Chicken Time

As we sally forth beyond the citrus groups (to which I will return at a later time, as I would prefer that my reading and updating is not “all citrus, all the time”), I’d like now to discuss “the” white meat. Of course, I am talking about chicken.

The domestication of what we term “chicken” began probably around 4,000 years ago. I say “probably”, because there’s very little specific evidence stating as such. However, Darwin himself mused that the Red Junglefowl of the areas between eastern India and Java was the likely ancestor to today’s Rhode Island Red. However, there is archeological evidence pointing to fowl domestication in China, circa 6000 to 4000 BC. It seems that the initial domestication was unlikely to have occured there, and most folks suspect areas of Cambodia and Thailand as the most likely of candidates, and the Chinese picked up on the meme.

Adding to the difficulty of pinpointing to the when and where of chicken domestication is the idea that the fowl was most likely a scavenger to man, survivinh off of the seeds of a garden or the maggots found in cattle droppings. What this most likely means is that they chose to be domesticated by us, rather than us deciding to domesticate them. How’s that for a biological imperative? Fowls evolving into domestication in order to ensure that their species survives.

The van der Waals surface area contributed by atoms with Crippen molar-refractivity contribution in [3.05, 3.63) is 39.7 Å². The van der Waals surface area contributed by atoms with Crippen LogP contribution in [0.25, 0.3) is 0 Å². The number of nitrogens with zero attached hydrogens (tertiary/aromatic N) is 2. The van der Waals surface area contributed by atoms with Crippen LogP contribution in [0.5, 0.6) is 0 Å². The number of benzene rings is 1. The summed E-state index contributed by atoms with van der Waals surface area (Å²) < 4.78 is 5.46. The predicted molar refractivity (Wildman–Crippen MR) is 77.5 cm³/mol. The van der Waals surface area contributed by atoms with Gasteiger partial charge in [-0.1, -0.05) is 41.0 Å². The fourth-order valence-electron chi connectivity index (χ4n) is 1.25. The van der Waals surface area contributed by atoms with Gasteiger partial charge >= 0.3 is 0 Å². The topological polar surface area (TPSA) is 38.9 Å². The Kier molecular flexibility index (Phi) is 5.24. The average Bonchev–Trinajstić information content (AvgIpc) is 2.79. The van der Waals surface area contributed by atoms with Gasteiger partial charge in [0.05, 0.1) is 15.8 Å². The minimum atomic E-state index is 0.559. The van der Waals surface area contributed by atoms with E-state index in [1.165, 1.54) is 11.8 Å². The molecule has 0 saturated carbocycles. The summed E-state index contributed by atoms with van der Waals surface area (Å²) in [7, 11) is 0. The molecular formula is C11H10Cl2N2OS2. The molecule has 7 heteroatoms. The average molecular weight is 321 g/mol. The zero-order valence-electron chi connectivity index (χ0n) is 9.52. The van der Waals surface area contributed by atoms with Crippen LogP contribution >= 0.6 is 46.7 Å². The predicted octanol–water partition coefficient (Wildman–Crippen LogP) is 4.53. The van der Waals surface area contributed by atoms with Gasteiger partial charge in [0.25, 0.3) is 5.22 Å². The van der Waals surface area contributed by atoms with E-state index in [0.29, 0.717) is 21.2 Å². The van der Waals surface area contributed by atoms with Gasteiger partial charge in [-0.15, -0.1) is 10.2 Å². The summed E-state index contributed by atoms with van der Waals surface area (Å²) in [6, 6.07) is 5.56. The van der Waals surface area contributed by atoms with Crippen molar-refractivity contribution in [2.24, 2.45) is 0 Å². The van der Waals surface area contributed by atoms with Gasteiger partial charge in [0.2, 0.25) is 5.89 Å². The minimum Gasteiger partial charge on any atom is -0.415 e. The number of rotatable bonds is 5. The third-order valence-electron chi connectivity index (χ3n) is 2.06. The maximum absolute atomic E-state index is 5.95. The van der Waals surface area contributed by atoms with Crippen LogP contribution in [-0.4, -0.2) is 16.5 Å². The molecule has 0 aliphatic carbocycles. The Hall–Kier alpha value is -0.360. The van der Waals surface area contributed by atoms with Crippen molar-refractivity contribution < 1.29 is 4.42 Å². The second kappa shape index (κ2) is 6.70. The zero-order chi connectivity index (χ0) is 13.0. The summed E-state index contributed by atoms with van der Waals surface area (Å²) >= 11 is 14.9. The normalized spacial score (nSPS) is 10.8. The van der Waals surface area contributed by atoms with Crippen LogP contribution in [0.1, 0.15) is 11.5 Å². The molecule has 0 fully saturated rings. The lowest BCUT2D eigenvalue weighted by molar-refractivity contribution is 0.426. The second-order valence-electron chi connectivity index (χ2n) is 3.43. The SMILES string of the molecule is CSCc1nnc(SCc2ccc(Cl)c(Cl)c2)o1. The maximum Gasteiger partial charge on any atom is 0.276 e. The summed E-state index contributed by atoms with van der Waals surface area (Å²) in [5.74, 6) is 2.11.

They also have this tendancy to breed like rabbits, offering a continuing supply food to those lucky enough to house both roosters and hens. Not being a farm person myself, I won’t pursue this line too much further, but eggs also come into play here at this point. Suffice to say that I have yet to read up on the mating habits of birds, but yet I think I shall need to.

In the course of writing about chicken, not only will I have opportunity to throw out several recipes, it also gives me the opportunity to discuss various chicken type topics, including “Free-Range” chicken, the shenanigans of the Perdue and Tyson companies, Avian flu, and yes, even how we get chicken eggs.

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